Choose the right toothbrush. Select a toothbrush with soft, end-rounded or polished bristles — stiff or hard bristles are more likely to injure your gums. The size and shape of the brush should allow you to reach every tooth. Remember that only the tips of the brush do the cleaning so there’s no need to exert extra pressure. Replace your brush every three to four months or even more often. If the bristles are splayed, you’ve waited too long.

Consider investing in an electric toothbrush with rotating or vibrating bristles. Studies have shown these types of toothbrushes to be more effective at removing plaque and maintaining healthy gum tissue than are manual brushes.

Brush as if your teeth depended on it. Brushing doesn’t do much good if you don’t do it correctly. Here’s what works: To clean outer surfaces of your teeth and gums, use short, back-and-forth, and then up-and-down strokes. Use vertical strokes to clean inner surfaces. To clean the junction between your teeth and gums, hold your brush at a 45-degree angle to your teeth.
Floss. If you’re like most people, this is the part of oral care you tend to ignore. It’s true that flossing is a tedious job, which may be why most dentists find their patients don’t floss regularly. But flossing is the most effective way to remove plaque and food particles from between your teeth, where toothbrush bristles can’t reach.

To make sure that all the effort you put into flossing is rewarded, be sure you do it correctly. Here’s the drill: Use about 18 inches of waxed or unwaxed floss. Hold the floss taut and bent around each tooth in a C shape, scraping up and down each side of each tooth. Each stroke should go slightly below your gumline until you feel resistance. Flossing removes plaque between your teeth and helps massage your gums.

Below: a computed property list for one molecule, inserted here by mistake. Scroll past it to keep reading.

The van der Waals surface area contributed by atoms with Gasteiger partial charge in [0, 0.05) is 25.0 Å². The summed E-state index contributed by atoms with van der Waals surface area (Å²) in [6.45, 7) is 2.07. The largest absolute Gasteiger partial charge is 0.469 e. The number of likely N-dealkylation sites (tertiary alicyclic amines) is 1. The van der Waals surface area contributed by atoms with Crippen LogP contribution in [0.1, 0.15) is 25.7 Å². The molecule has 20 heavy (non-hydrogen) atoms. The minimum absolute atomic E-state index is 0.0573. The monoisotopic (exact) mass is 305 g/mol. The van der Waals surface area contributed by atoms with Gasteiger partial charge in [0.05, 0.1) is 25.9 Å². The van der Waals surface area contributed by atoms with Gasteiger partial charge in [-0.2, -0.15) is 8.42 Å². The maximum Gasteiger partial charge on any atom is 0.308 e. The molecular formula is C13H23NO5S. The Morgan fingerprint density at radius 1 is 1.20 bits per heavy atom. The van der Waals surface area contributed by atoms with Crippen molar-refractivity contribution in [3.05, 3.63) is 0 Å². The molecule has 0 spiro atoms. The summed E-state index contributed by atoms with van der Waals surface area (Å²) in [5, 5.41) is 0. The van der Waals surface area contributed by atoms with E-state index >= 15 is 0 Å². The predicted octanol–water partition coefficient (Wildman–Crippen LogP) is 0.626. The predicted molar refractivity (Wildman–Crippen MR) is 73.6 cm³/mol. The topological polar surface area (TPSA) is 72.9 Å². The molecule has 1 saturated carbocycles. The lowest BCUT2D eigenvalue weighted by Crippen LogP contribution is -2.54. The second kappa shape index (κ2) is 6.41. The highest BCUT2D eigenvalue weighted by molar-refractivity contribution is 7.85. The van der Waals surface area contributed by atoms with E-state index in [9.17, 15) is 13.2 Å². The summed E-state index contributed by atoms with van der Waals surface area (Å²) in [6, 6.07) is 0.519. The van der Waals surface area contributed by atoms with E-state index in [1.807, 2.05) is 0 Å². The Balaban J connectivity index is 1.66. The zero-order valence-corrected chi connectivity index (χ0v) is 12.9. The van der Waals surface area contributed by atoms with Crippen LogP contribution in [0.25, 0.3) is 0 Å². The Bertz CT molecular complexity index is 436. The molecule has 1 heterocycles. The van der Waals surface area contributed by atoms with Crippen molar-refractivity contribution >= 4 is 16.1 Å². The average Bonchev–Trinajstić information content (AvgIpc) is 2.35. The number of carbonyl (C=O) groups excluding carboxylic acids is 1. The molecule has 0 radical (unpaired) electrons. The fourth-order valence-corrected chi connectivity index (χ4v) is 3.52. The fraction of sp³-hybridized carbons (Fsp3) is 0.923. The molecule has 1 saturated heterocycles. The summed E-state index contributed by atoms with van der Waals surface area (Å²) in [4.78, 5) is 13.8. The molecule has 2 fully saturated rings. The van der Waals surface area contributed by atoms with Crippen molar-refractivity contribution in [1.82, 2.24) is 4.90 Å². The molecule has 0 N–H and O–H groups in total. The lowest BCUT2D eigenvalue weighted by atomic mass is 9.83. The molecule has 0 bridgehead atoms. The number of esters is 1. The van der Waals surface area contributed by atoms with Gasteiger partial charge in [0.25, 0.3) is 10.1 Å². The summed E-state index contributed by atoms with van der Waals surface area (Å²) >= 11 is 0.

Pay attention to the brushing action, not the type of toothpaste. Some toothpastes claim to remove plaque and tartar or to kill the bacteria that cause plaque. The truth is that all toothpastes, including natural ones without additives of any kind, remove plaque if you brush properly. And no product can remove tartar below your gumline, although anti-tartar or tartar control toothpastes can help prevent tartar from building up on your teeth. The bottom line? When used properly, inexpensive fluoride toothpastes remove plaque just as thoroughly as specialty toothpastes — it’s the brushing action, not the toothpaste, that removes plaque.